When your start practicing law you will need to file a complaint, argue in front of a judge, and get a result period end of story. If you don't get a result your client is not pleased and won't care that you went to Harvard. It is serious stuff when your out in the real world and saying I went to the X ranked school means very little. It would be cool to go to Harvard law of course, but only about 1% of the people in the world are even capable of graduating college with a 3.8 and scoring in the top 5% of LSAT takers.

So to OP just use your common sense when applying to law school think of where you want to live for three years and start your career. If you want to work in L.A. go to law school in L.A. don't go to Michigan State because it is "ranked higher" than Chapman. Also don't spend 100,000 more dollars to go to the 84th best school opposed to the 114th nobody cares. Furthermore, legal education is the same everywhere you will take Torts, Civil Procedure, Con Law, Crim Pro, and learn IRAC. What some for profit magazine thinks is better or worse really doesn't make a big difference in your ability as a lawyer.

Good luck to you.

237
Law School Applications / Re: What are my chances?
« on: January 26, 2013, 03:01:52 PM »
I also noticed Thomas Jefferson dropped their tuition significantly this year I believe it is only 19k a year I know they have had problems with bar passage, but realistically whether you pass the California Bar has a lot more to do with you than the law school.

If you want to be in San Diego then I highly recommend going to any of the ABA schools in San Diego it is a smaller market and most lawyers/judges, etc in the community went to law school at Cal Western, Thomas Jefferson, or University of San Diego. Good luck.

238
Both posters are correct and Maintain puts it quite while there is no major in law school. About 60 of your 88 or so units will be bar subjects Torts, Civ Pro, Contracts, etc.

If you really are interested in environmental law then look for schools that have an environmental law journal or environmental law clinic those are the guaranteed ways to get assistance. Also as Jack points out location will be important as for agricutural law go to a state with a huge farming community. I wouldn't recommend going to law school in New York City or L.A., but a school in the midwest or something might be better.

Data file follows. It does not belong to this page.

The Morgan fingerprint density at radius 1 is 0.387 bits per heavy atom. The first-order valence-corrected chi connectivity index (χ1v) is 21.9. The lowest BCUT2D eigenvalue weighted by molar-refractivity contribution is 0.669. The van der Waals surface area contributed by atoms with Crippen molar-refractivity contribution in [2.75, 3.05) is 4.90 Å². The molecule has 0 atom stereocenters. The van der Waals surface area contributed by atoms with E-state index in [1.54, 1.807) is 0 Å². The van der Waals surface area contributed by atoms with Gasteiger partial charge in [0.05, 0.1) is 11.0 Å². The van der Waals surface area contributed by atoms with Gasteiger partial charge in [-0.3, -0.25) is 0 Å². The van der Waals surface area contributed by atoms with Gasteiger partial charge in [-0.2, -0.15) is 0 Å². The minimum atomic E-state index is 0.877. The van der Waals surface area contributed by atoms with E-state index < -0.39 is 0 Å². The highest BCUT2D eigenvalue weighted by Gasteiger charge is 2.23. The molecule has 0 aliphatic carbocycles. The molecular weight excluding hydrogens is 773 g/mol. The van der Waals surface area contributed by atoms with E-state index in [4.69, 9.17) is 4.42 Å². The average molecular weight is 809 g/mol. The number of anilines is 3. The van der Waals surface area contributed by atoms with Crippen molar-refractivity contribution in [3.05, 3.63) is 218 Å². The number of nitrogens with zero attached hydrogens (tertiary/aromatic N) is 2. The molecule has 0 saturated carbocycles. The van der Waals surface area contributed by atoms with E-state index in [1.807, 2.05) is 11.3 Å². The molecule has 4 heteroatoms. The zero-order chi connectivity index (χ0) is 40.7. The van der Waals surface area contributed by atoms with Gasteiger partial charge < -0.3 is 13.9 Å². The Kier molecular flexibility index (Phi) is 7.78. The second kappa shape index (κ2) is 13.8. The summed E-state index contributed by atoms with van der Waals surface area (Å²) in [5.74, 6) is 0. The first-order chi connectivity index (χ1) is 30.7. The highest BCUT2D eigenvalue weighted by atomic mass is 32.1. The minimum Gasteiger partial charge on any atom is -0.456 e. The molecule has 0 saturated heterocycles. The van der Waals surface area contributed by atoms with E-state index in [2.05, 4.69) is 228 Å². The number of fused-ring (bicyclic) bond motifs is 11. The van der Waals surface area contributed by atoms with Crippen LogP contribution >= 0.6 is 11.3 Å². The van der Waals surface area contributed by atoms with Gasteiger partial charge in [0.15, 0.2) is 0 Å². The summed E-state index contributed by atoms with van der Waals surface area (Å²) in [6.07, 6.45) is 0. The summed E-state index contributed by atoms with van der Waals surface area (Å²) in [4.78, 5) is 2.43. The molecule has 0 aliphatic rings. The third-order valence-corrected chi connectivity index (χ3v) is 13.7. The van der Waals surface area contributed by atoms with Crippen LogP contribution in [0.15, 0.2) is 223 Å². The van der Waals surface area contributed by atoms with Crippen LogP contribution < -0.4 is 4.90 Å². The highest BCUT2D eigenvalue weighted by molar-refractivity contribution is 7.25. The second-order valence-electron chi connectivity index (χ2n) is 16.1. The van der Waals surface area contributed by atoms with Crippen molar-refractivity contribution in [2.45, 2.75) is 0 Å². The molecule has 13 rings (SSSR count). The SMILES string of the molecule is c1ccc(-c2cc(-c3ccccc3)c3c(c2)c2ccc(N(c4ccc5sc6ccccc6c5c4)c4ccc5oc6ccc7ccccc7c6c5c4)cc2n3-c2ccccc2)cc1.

Also your from Idaho and if you want to remain there I imagine University of Idaho would suit your needs quite well. I believe it is the only law school in the State and I don' t think many people are activitly seeking to get licensed in Idaho. As a result I would be willing to bet University of Idaho has a great reputation in Idaho, because everybody in the state went there, but that is pure speculation.

239
Law School Applications / Re: What are my chances?
« on: January 23, 2013, 10:49:19 PM »
Maintain is correct you can look on lawschoolnumbers.com to see how much URM status helped individuals at certain schools. I would predict Cal Western and Southwestern would come through the rest a crapshoot.

From the schools you listed I speculate you are from California and you may want to simply apply to schools there. If your goal is to work as a lawyer in California then attending school in Albany or Quinnipac will not be a good decision.

As Maintain said location will matter more than anything in your decision. There are 20 or so ABA schools in California and plenty of people from Harvard, Yale, NYU, Columbia, and other elite schools want to work in California. If you come from a decent school like Albany or Quinnipac with no connections in California you probably won't be in a good situation. However, if you want to work in Albany then Albany law school is probably the best school you could go to and if you want to be in Connecticut then Quinnipac would be one of the best schools you could attend.

240
Law School Applications / Re: What are your thoughts?
« on: January 22, 2013, 11:54:57 PM »
Congrats on your acceptance very few people actually end up showing up for the LSAT and going through the application process and getting admitted. Although you might read a bunch of things saying otherwise on the internet getting into an ABA law school is an accomplishment. I am a licensed employer lawyer that did not go to a T14 school and believe it or not 90% of lawyers did not go to top 10 schools.

With that said before I give any advice realize that anything you read from anonymous internet posters on this board or others my post included should be taken with a grain of salt. Some of the advice might be helpful, but nobody posting anonymous on the internet knows anything about you, your situation, or what is best for you. Furthermore, there is no license required to post on this board or others for all you know I could have been valedictorian at Harvard law or be some bum in a public library shooting up heroin so take anything you get from sources such as this with a major grain of salt.

In regards to choosing a law school I have posted some factors I think any 0L should consider and they are in this order (1) Location (2) Cost (3) personal feelings about the school (4) Reality of Legal Education (5) Lastly use the rankings member it is nothing more than an for profit unregulated magazine offering an opinion you might want to use it, but don't make a life altering decisoin based on it.

I will break down the factors quickly.

1) Location